So recently in my life I did some traveling "small small" as we would say in Ghana. So I'd like to share. Since about Thanksgiving my friend Derek and I have been talking about going to Togo and finally, Derek being assertive and probably annoyed of our hypothetical plans said, "Pick a date and lets go. Lets stop talking about it and just go!" So that is just what we did. We took offical vacation and planned to go to Togo. We would go to Togo right after our All Volunteers conference in the Volta Region.
First of all All Vol was great. Literally ALL of the Peace Corps Volunteers in Ghana got together in a city called Ho (at a hotel with yeah, a POOL!) to share projects, ideas, learn more about HIV/AIDS and to well...socalize. Because lets face it we all become a little isolated and lonley so its nice to relate to your fellow volunteers. But, it was sort of overwhelming being around so many white people. So, I could talk about the long workshops during the days and all the magical things we learned but I'd rather mention the night time activties planned by volunteers.
We had a Texas Hold Em night. Thanks to my InCyte crew back in Spokane and playing poker everyday I feel my poker skills are average to intermediate but sadly I lost Derek's 5 Ghana Cedis that he was so nice to lend to me. Sorry Derek!
There was also a Peace Corps Prom. Which was probably the best prom I've ever been to. Fantastic! Minus the fact that being next to a pool gets you thrown in no matter what you're wearing. Derek was my prom date. He may be one of the best dancers in Peace Corps (photo as evidence). We danced til...we were pushed in the pool.
We also had a Peace Corps Talent Show because we are all such talented individuals. Singing, dancing, acting, more singing, and even some synchronized swimming! And then naturally everyone was thrown in the pool. We're not used to pools so it was exciting to say the least.
After the craziness of All Vol Derek and I added a member to our Togo trip, Lawyer Liz (a very important member) and we headed to the land of "Travail, Liberte, Partrie"! So with my sort of French skills, Derek's Ewe (the local language in his region and in Southern Togo), and Liz's math skills and ability to keep track of all our money we made a good trio.
So we had 6 goals when we went to Togo:
This was not a pleasure seeking trip at all, no. In our defense we eat large quantities of startch and drink box wine in Ghana so it was time for some luxe (That's French for luxury)! Well I am proud to say we completed ALL of our goals, going a little crazy on numbers 1 and 2. This was actually the only plan we had for Togo which ended up being a great plan. Because we always won. I think this pizzeria we went to left us not knowing how to act. We're used to eating fufu with our hands out of a communal bowl and now we had to taste wine (honestly we had a hard time not chugging it) and eat hour d'oeuvres. Colonisation faults aside the French brought some beautiful things to Togo. Observe the cheese here----->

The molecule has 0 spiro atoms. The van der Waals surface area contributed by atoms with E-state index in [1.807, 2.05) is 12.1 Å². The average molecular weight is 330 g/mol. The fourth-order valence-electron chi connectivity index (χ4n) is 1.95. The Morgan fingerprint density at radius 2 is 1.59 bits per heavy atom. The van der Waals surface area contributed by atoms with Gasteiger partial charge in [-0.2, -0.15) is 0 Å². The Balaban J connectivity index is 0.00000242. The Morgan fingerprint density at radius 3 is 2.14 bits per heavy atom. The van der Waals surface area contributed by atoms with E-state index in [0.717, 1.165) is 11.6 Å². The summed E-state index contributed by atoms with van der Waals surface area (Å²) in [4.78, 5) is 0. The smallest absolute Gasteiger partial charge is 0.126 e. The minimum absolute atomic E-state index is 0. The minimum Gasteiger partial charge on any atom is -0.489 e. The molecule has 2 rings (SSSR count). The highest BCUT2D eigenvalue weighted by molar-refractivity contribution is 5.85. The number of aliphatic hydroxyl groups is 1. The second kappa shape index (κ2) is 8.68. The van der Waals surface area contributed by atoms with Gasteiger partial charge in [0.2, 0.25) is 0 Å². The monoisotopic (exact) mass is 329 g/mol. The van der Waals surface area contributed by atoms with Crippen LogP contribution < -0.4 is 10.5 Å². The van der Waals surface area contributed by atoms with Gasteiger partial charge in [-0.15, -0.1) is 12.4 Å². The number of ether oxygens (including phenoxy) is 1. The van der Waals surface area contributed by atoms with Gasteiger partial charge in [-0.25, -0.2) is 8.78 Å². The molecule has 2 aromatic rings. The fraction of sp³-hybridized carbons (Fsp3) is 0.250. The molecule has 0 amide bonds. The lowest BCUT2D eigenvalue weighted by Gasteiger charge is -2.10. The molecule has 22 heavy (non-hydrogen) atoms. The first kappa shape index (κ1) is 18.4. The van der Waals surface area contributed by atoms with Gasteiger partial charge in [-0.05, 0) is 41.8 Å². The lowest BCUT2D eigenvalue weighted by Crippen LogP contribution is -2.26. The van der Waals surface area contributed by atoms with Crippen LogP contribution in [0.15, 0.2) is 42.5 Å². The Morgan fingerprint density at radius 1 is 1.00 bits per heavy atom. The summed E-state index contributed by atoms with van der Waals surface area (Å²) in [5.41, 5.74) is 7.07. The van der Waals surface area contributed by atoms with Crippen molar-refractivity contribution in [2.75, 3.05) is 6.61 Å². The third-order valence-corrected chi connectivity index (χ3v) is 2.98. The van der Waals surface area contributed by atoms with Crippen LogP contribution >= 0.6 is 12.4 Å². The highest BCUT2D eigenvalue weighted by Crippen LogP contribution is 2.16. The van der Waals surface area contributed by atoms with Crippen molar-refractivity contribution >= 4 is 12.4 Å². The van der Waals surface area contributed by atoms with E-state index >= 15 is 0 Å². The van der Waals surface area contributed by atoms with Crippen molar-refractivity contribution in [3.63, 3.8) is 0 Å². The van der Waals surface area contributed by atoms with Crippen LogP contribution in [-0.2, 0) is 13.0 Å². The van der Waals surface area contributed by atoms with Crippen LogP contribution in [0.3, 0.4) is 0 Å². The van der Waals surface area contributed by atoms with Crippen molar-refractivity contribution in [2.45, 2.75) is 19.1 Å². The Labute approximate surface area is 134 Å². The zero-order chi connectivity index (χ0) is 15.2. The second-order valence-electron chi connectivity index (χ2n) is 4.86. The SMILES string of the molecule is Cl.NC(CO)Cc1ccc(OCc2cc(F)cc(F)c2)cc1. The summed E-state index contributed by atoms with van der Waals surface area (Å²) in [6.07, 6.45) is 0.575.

We decided our second day in Togo to go to Kpalime which is about an hour North of Lome to see some waterfalls another volunteer told me about. Using my incredible French I got us directions to the station and somehow we got to Kpalime in a tro with a small girl screaming the entire hour. I didn't know someone could scream without even taking a breath but I think we loved Kpalime just because we got away from the screaming child. The path to the waterfalls was incredible through winding roads up mountains and after a short hike we swam in some of the most refreshing water.
After an incredible time at the waterfalls we got back to the hotel and realized...we don't have our key...mother*#$! You would think, "Oh, it happens no big deal" but when the owner of your hotel is a stereotypical old French man with a cigarette hanging out of his mouth and you're young Americans who he hasn't been that fond of anyway AND you're the only one in your group that knows any French you have to get yelled at in French by the angry French man. Brought me back to high school French class. "Monsieur, Nous avons une probleme. Nous pardons le cle..." Then "YELLING IN FRENCH!!!" Then he changed the lock and yelled, "VOILA!" So the next night in Togo we went to a nice place on the beach away from all angry French people.
The last part of my small travels involved my return up to Jirapa. I decided to stop at Mat's site, Bole, along with 3 environment volunteers (Casimir, Sam, and Megan-all good company) and check out an annual festival called the Deng Festival in a nearby village Sonya. Going to Mat's site is great because well, he likes to cook. So we had steak sandwiches. I think I like food too much. This village is amazing for a few reasons. All of the houses are connected through their rooftops. So a walking tour on top of everyones homes was something new. Lack of privacy maybe but a really cool communal way of living.
Most of the festival involved dancing, pito, and asking the gods for things for the future by sacrificing a chicken. They slit the chicken's neck and depending on how the dead chicken falls determines your prophecy. Head up, to the side, face down (that one is not good). Mat and Casimir almost bought a chicken to sacrifice but we're poor and getting your future predicted by a dead chicken is kinda pricey. Dancing continued ALL night followed by a rabbit hunt in the morning.
So after the festival I finally made it back to Jirapa and work took over. But the break was so nice and much needed. Nothing like some French influence and time with brilliant, fun, wonderful people to prepare me for setting up a 5k race for 100 people....
To be continued...